H.K. and J.K. contributed equally to this study.

Received: November 29, 2010
Accepted after revision: June 14, 2011
Published online: October 4, 2011
Number of Print Pages : 8
Number of Figures : 2, Number of Tables : 3, Number of References : 32

  

Publication Details

Skin Pharmacology and Physiology (Journal of Pharmacological and Biophysical Research)

Vol. 25, No. 2, Year 2012 (Cover Date: February 2012)

Journal Editor: Lademann J. (Berlin)
ISSN: 1660-5527 (Print), eISSN: 1660-5535 (Online)

For additional information: http://www.karger.com/SPP


Article / Publication Details

First-Page Preview
Abstract of Original Paper

Received: 11/29/2010 3:32:34 PM
Accepted: 6/14/2011
Published online: 10/4/2011
Issue release date: February 2012

Number of Print Pages: 8
Number of Figures: 2
Number of Tables: 3

ISSN: 1660-5527 (Print)
eISSN: 1660-5535 (Online)

For additional information: http://www.karger.com/SPP


Copyright / Drug Dosage

Copyright: All rights reserved. No part of this publication may be translated into other languages, reproduced or utilized in any form or by any means, electronic or mechanical, including photocopying, recording, microcopying, or by any information storage and retrieval system, without permission in writing from the publisher or, in the case of photocopying, direct payment of a specified fee to the Copyright Clearance Center.
Drug Dosage: The authors and the publisher have exerted every effort to ensure that drug selection and dosage set forth in this text are in accord with current recommendations and practice at the time of publication. However, in view of ongoing research, changes in goverment regulations, and the constant flow of information relating to drug therapy and drug reactions, the reader is urged to check the package insert for each drug for any changes in indications and dosage and for added warnings and precautions. This is particularly important when the recommended agent is a new and/or infrequently employed drug.
Disclaimer: The statements, opinions and data contained in this publication are solely those of the individual authors and contributors and not of the publishers and the editor(s). The appearance of advertisements or/and product references in the publication is not a warranty, endorsement, or approval of the products or services advertised or of their effectiveness, quality or safety. The publisher and the editor(s) disclaim responsibility for any injury to persons or property resulting from any ideas, methods, instructions or products referred to in the content or advertisements.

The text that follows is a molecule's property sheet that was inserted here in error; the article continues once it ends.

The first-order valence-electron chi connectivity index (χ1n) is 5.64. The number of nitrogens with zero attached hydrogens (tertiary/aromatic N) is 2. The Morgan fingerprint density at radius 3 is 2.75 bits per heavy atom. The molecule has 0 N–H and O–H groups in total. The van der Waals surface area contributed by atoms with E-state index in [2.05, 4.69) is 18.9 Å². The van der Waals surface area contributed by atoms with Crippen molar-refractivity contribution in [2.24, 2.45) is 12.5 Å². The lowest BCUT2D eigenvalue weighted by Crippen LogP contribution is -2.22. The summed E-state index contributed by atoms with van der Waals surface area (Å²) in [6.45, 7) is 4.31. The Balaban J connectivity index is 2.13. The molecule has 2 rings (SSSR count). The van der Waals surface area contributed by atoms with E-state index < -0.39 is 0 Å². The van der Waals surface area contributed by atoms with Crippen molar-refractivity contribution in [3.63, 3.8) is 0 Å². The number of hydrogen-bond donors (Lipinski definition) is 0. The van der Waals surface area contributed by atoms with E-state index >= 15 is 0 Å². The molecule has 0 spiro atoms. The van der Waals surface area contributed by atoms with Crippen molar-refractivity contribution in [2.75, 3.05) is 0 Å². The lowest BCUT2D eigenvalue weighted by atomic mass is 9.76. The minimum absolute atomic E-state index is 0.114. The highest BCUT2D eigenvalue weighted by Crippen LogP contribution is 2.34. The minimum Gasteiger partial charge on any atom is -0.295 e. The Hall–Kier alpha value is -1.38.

References

  1. Papageorgiou VP, Assimopoulou AN, Ballis AC: Alkannins and shikonins: a new class of wound healing agents. Curr Med Chem 2008;15:3248–3267.
  2. Ozaki Y, Ohno A, Abe KI, Saito Y, Satake M: Comparative study on the accelerative effect of ‘koushikon’ and ‘nanshikon’ and their constituents on proliferation of granuloma tissue in rats. Biol Pharm Bull 1996;16:683–685.
  3. Ozaki Y, Ohno A, Abe KI, Saito Y, Satake M: Accelerative effect of shikonin, alkannin and acetylshikonin on the proliferation of granulation tissue in rats. Biol Pharm Bull 1994;17:1075–1077.
  4. Ozaki Y, Xing L, Satake M: Accelerative effect of ‘nanshikon’ and its constituents on the proliferation of granulation tissue in rats. Biol Pharm Bull 1996;19:233–236.
  5. Sakaguchi I, Tsujimura M, Ikeda N, Minamino M, Kato Y, Watabe K, Yano I, Kaneda K: Granulomatous tissue formation of shikon and shikonin by air pouch method. Biol Pharm Bull 2001;24:650–655.
  6. Fujita N, Sakaguchi I, Kobayashi H, Ikeda N, Kato Y, Minamino M, Ishii M: An extract of the root of Lithospermum erythrorhizon accelerated wound healing in diabetic mice. Biol Pharm Bull 2003;26:329–335.
  7. Hayashi M: Pharmacological studies of Shikon and Tooki. 3. Effect of topical application of the ether extracts and Shiunko on inflammatory reactions (in Japanese). Nihon Yakurigaku Zasshi 1977;73:205–214.
  8. Hayashi M: Pharmacological studies on crude plant drugs, Shikon and Tooki. 1. Pharmacological effects of the water and ether extracts (in Japanese). Nihon Yakurigaku Zasshi 1977;73:177–191.
  9. Werner S, Grose R: Regulation of wound healing by growth factors and cytokines. Physiol Rev 2003;83:835–870.
  10. Nanney LB, Caldwell RL, Pollins AC, Cardwell NL, Opalenik SR, Davison JM: Novel approaches for understanding the mechanisms of wound repair. J Investig Dermatol Symp Proc 2006;11:132–139.